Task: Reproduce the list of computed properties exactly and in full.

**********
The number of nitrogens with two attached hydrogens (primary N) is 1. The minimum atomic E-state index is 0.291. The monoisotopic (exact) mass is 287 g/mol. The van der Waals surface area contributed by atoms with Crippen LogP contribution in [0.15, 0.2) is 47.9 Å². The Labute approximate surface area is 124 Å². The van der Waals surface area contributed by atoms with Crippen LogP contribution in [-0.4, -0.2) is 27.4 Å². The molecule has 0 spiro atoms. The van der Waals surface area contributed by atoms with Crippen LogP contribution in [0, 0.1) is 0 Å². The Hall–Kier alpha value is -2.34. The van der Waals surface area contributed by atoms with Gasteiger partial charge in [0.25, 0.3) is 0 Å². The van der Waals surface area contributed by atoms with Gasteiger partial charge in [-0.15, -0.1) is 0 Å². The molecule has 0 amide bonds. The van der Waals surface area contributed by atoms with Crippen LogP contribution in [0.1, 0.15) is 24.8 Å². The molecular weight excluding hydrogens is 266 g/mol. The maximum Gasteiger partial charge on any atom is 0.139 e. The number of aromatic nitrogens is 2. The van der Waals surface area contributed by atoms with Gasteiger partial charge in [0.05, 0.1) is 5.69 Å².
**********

The number of nitrogens with two attached hydrogens (primary N) is 1. The minimum atomic E-state index is 0.291. The monoisotopic (exact) mass is 287 g/mol. The van der Waals surface area contributed by atoms with Crippen LogP contribution in [0.15, 0.2) is 47.9 Å². The Labute approximate surface area is 124 Å². The van der Waals surface area contributed by atoms with Crippen LogP contribution in [-0.4, -0.2) is 27.4 Å². The molecule has 0 spiro atoms. The van der Waals surface area contributed by atoms with Crippen LogP contribution in [0, 0.1) is 0 Å². The Hall–Kier alpha value is -2.34. The van der Waals surface area contributed by atoms with Gasteiger partial charge in [0.25, 0.3) is 0 Å². The van der Waals surface area contributed by atoms with Gasteiger partial charge in [-0.15, -0.1) is 0 Å². The molecule has 0 amide bonds. The van der Waals surface area contributed by atoms with Crippen LogP contribution in [0.1, 0.15) is 24.8 Å². The molecular weight excluding hydrogens is 266 g/mol. The maximum Gasteiger partial charge on any atom is 0.139 e. The number of aromatic nitrogens is 2. The van der Waals surface area contributed by atoms with Gasteiger partial charge in [0.05, 0.1) is 5.69 Å².